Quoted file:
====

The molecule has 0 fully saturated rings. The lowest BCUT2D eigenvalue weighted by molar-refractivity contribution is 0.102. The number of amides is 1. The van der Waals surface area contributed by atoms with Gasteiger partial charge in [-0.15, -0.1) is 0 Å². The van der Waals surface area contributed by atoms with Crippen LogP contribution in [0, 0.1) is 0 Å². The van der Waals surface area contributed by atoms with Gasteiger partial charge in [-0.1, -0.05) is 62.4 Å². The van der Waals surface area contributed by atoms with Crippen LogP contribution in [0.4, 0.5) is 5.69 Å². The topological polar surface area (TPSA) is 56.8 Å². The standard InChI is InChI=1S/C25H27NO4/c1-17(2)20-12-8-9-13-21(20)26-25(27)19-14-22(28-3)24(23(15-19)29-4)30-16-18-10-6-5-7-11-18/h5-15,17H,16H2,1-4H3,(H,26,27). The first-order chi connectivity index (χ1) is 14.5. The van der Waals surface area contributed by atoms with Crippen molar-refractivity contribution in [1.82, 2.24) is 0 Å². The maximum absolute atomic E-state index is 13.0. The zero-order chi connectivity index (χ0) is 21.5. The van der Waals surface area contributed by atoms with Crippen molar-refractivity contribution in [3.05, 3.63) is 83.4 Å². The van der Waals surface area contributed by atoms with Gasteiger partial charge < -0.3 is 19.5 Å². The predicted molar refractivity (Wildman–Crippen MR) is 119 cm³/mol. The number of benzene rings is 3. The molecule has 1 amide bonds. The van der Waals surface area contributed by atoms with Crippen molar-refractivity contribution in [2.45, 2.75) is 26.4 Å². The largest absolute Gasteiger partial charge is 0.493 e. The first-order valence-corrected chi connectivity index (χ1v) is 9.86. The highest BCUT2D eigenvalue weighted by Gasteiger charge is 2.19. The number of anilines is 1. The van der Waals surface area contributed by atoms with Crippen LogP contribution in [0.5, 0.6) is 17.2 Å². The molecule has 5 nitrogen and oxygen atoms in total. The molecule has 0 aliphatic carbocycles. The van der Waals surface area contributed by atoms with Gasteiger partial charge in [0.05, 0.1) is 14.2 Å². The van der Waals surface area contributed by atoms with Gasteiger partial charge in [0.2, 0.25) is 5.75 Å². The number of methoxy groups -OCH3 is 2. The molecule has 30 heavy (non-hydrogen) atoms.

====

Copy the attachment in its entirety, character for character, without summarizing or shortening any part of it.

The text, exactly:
The molecule has 0 fully saturated rings. The lowest BCUT2D eigenvalue weighted by molar-refractivity contribution is 0.102. The number of amides is 1. The van der Waals surface area contributed by atoms with Gasteiger partial charge in [-0.15, -0.1) is 0 Å². The van der Waals surface area contributed by atoms with Crippen LogP contribution in [0, 0.1) is 0 Å². The van der Waals surface area contributed by atoms with Gasteiger partial charge in [-0.1, -0.05) is 62.4 Å². The van der Waals surface area contributed by atoms with Crippen LogP contribution in [0.4, 0.5) is 5.69 Å². The topological polar surface area (TPSA) is 56.8 Å². The standard InChI is InChI=1S/C25H27NO4/c1-17(2)20-12-8-9-13-21(20)26-25(27)19-14-22(28-3)24(23(15-19)29-4)30-16-18-10-6-5-7-11-18/h5-15,17H,16H2,1-4H3,(H,26,27). The first-order chi connectivity index (χ1) is 14.5. The van der Waals surface area contributed by atoms with Crippen molar-refractivity contribution in [1.82, 2.24) is 0 Å². The maximum absolute atomic E-state index is 13.0. The zero-order chi connectivity index (χ0) is 21.5. The van der Waals surface area contributed by atoms with Crippen molar-refractivity contribution in [3.05, 3.63) is 83.4 Å². The van der Waals surface area contributed by atoms with Gasteiger partial charge < -0.3 is 19.5 Å². The predicted molar refractivity (Wildman–Crippen MR) is 119 cm³/mol. The number of benzene rings is 3. The molecule has 1 amide bonds. The van der Waals surface area contributed by atoms with Crippen molar-refractivity contribution in [2.45, 2.75) is 26.4 Å². The largest absolute Gasteiger partial charge is 0.493 e. The first-order valence-corrected chi connectivity index (χ1v) is 9.86. The highest BCUT2D eigenvalue weighted by Gasteiger charge is 2.19. The number of anilines is 1. The van der Waals surface area contributed by atoms with Crippen LogP contribution in [0.5, 0.6) is 17.2 Å². The molecule has 5 nitrogen and oxygen atoms in total. The molecule has 0 aliphatic carbocycles. The van der Waals surface area contributed by atoms with Gasteiger partial charge in [0.05, 0.1) is 14.2 Å². The van der Waals surface area contributed by atoms with Gasteiger partial charge in [0.2, 0.25) is 5.75 Å². The number of methoxy groups -OCH3 is 2. The molecule has 30 heavy (non-hydrogen) atoms.